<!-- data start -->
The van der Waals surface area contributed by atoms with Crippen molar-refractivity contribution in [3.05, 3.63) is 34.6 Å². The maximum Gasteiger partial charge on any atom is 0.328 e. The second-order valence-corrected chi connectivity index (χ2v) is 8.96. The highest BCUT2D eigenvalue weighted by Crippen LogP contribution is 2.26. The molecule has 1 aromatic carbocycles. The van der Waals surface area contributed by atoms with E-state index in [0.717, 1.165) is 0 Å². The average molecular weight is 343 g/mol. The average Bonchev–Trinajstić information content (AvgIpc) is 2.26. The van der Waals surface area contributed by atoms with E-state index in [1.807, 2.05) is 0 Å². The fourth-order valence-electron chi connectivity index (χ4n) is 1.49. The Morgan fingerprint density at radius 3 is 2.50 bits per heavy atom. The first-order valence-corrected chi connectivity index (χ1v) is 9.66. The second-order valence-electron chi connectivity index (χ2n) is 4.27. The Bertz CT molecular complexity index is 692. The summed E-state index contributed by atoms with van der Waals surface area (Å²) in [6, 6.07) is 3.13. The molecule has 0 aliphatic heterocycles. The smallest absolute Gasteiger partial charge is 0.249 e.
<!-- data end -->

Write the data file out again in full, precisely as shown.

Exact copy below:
The van der Waals surface area contributed by atoms with Crippen molar-refractivity contribution in [3.05, 3.63) is 34.6 Å². The maximum Gasteiger partial charge on any atom is 0.328 e. The second-order valence-corrected chi connectivity index (χ2v) is 8.96. The highest BCUT2D eigenvalue weighted by Crippen LogP contribution is 2.26. The molecule has 1 aromatic carbocycles. The van der Waals surface area contributed by atoms with E-state index in [0.717, 1.165) is 0 Å². The average molecular weight is 343 g/mol. The average Bonchev–Trinajstić information content (AvgIpc) is 2.26. The van der Waals surface area contributed by atoms with E-state index in [1.807, 2.05) is 0 Å². The fourth-order valence-electron chi connectivity index (χ4n) is 1.49. The Morgan fingerprint density at radius 3 is 2.50 bits per heavy atom. The first-order valence-corrected chi connectivity index (χ1v) is 9.66. The second-order valence-electron chi connectivity index (χ2n) is 4.27. The Bertz CT molecular complexity index is 692. The summed E-state index contributed by atoms with van der Waals surface area (Å²) in [6, 6.07) is 3.13. The molecule has 0 aliphatic heterocycles. The smallest absolute Gasteiger partial charge is 0.249 e.